PersonalWeb argued that the claims cover “a substantially unique, algorithm-derived, content-based identifier for all data items in a networked computer, which allows a computer within a network containing diverse computing and storage systems to locate and distribute data without knowing either the file system of any device within the network or the conventional name of any
data item.” But the CAFC adopted the district court’s analysis that the patents are directed to the following three-step process:

“(1) using a content-based identifier generated from a ‘hash or message digest function;’
(2) comparing that content-based identifier against something else, [that is,] another content-based identifier or a request for data; and
(3) providing access to, denying access to, or deleting data.”

Alice Step One

The CAFC said the district court’s view “closely tracks the claim language” and, ultimately, that these functions are representative of “mental processes that ‘can be performed in the human mind’ or ‘using a pencil and paper.’” The court cited Google and Facebook’s example of librarians, who “often locate books based on a ‘call system’ where they assign books unique identifiers based on call numbers, which change dependent on a book’s volume, etc.” to control access to and locate books. While the court noted that PersonalWeb’s claims do this in a computer environment, it said “that doesn’t transfigure an idea out of the realm of abstraction.” The court continued:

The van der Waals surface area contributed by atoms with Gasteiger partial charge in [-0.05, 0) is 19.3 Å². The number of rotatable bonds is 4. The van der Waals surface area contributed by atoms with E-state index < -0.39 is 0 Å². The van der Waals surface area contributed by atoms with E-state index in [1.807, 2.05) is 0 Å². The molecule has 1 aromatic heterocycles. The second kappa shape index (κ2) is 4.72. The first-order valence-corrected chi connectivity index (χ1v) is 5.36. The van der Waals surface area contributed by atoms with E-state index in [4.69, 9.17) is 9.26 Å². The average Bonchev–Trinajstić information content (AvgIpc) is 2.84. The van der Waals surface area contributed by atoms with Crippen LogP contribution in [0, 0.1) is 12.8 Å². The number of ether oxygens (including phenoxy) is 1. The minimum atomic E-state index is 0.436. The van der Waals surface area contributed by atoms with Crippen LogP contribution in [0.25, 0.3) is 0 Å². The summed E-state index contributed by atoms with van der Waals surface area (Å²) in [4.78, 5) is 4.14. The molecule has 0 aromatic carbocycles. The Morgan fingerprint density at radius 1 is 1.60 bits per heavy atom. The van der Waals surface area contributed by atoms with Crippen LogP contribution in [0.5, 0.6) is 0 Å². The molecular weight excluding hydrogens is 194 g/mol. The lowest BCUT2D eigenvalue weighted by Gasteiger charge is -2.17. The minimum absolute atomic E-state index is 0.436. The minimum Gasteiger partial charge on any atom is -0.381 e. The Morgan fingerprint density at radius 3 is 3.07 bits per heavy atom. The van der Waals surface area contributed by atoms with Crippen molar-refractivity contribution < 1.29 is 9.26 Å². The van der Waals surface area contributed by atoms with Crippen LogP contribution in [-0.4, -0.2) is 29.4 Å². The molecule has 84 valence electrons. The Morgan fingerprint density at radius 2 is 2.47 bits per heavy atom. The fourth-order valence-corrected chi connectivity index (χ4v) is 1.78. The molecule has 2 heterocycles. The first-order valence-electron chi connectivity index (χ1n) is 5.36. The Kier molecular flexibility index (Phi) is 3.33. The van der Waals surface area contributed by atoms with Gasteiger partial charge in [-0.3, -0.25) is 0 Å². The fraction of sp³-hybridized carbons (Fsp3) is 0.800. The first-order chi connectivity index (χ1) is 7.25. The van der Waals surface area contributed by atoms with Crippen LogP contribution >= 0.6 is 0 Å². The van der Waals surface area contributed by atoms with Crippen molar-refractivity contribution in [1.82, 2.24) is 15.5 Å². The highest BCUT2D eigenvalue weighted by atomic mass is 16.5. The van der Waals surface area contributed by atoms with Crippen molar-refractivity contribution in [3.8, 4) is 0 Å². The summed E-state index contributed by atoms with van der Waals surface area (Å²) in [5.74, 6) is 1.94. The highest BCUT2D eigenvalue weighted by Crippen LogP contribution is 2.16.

The claims’ focus, therefore, is abstract. And our cases confirm this. As explained below, each component of the claims’ three-step progression reflects a concept we have already described as abstract.